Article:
Strontium is the 38th element, is the fourth of the alkaline earth elements, existing below Calcium on the periodic table. Strontium is present in about 400 parts per million in the earth's crust. This means it is neither rare, nor common. However, ores that have strontium in a concentrated form are somewhat more rare.
Strontium's chemical properties are in line with being an alkaline earth metal. As they increase in atomic number, the elements on the left hand of the periodic table, the alkaline and the alkaline earths, become more reactive. Strontium has two electrons to give, and oxygen has two electrons to take, so free strontium would oxidize rapidly in air. In other words, it would burn. Strontium compounds are always found in the oxidized form, and pure strontium must be kept in an inert environment or it will begin to burn. Other than being more reactive, strontium's chemistry is almost identical to that of calcium.
Strontium has few economic uses, and is mostly used for glass in Cathode Ray Tubes (a rapidly declining industry), and for producing bright colors in flares and as an alloying agent with iron in magnets. In 2009, the United States consumed about 10,000 tons of strontium. Compared to the 100 million metric tons of iron products that the United States produces, or even the 450,000 tons of a niche metal like chromium, the industrial use of strontium is rather minor. If there was no strontium available for industry, it would probably have a very small impact on our lives.
Strontium's biological role is much like its industrial role. All living things contain some strontium, and for most purposes, a living creature will process and metabolize it the same way that they produce calcium. The two main ways that an animal uses calcium is as a cation and as a structural material, in either bone or shell. Strontium should be mostly interchangeable with calcium for these uses. In fact, there is some medical thought that supplements of strontium can help fight osteoporosis. However, strontium is probably not totally interchangeable with calcium, since an animal who had no calcium could probably not make bones only out of strontium.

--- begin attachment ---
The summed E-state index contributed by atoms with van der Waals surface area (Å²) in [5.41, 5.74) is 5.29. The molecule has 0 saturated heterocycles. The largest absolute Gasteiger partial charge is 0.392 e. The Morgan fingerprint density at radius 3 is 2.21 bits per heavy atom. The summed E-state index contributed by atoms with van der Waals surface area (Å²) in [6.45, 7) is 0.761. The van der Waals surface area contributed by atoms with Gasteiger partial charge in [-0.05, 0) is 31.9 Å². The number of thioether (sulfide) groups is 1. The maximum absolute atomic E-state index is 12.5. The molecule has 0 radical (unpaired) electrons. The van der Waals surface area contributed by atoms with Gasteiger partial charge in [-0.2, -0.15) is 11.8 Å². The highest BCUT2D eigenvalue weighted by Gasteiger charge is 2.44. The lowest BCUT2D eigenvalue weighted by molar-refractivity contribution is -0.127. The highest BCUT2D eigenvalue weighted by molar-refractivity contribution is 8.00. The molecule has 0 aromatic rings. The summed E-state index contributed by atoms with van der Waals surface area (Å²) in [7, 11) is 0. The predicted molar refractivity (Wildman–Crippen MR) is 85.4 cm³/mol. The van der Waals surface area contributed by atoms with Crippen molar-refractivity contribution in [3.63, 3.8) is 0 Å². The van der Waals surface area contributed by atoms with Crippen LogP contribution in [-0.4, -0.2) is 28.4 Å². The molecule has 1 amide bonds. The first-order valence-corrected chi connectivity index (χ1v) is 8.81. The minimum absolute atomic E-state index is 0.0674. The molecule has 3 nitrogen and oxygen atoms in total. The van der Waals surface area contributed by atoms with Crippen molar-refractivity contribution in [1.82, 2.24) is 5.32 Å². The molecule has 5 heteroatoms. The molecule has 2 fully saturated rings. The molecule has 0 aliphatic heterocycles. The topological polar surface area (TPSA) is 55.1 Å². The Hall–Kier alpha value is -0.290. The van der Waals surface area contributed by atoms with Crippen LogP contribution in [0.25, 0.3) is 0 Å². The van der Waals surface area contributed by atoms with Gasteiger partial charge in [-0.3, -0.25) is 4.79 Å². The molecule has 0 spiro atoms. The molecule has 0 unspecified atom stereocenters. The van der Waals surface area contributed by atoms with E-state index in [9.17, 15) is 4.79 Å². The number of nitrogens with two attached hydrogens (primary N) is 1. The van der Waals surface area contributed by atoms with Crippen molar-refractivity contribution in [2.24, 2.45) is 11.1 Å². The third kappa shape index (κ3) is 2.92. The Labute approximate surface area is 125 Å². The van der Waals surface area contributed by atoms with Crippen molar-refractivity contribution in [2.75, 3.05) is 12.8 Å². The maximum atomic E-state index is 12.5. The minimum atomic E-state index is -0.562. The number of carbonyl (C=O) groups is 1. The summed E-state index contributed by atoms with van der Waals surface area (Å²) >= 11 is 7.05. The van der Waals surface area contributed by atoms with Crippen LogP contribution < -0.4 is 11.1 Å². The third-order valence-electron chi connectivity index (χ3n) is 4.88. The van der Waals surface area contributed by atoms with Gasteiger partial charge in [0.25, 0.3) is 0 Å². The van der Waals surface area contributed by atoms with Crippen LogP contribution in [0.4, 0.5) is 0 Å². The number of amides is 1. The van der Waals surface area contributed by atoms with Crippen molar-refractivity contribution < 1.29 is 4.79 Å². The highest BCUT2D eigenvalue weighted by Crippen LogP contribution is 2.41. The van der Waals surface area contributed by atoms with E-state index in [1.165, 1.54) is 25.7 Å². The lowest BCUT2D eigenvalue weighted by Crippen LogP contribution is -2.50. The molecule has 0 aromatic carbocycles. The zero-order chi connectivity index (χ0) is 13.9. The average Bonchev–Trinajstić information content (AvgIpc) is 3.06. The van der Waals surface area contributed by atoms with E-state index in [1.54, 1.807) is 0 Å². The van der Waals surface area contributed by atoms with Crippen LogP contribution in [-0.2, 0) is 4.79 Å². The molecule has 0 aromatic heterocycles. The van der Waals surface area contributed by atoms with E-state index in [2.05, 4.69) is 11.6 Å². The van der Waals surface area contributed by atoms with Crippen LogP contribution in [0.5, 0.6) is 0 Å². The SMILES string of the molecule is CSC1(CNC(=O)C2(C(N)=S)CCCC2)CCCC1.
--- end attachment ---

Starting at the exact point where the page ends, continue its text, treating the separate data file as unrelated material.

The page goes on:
So, to sum up: in its technological and biological uses, strontium is widespread, yet not very important.
Which brings us to one of the negative aspects of strontium, which is almost incidental to its chemical properties. A certain isotope of strontium, Strontium-90, is present as a daughter isotope in nuclear fission. When a uranium atom splits, it can form a number of different smaller isotopes. One of these is strontium-90. Strontium-90 is itself radioactive, having a half-life of 30 years, before it emits a beta particle and decays into Yttrium-90, with a half life of a few days, after which it emits a beta particle to turn into the stable Zirconium-90. As far as radioactive decays go, this is a rather simple and not-too-energetic decay chain. However, for a few reasons, strontium-90 is one of the most dangerous radioactive isotopes that is created. First, strontium concentrates up the food chain. Dilute strontium in the atmosphere will fall on grass, where it will be absorbed and then concentrated, to be further concentrated when cows eat it, which then concentrate it in milk, which is then drunk by people who concentrate it in their bones. Secondly, strontium is stored in the body in a very vital place: since it substitutes for calcium, it will be in the bones, where its radiation will affect the bone marrow. Third, its half-life of 30 years means that once it has entered the environment, it will be present in sizable quantities for a century or two. And yet its half-life is still short enough that it is an energetic emitter. And thirdly, there is no regular mechanism that animals have for eliminating strontium from their bodies. Some radioactive substances can pass through the digestive system without being absorbed. Others will be absorbed but then excreted. But strontium-90 will enter the body and then stay there.
The only good news about strontium is that since it has a very high heat of vaporization, it is not likely to escape a nuclear power plant during a garden-variety accident, although an explosive accident like Chernobyl did release large amounts into the atmosphere. It can also be released during atmospheric tests of nuclear weapons, although such things are thankfully rare.
So this then is the double story of strontium-- an ubiquitous, mostly harmless metal that has a radioactive isotope that could be the primary killer if the world ever goes to nuclear war.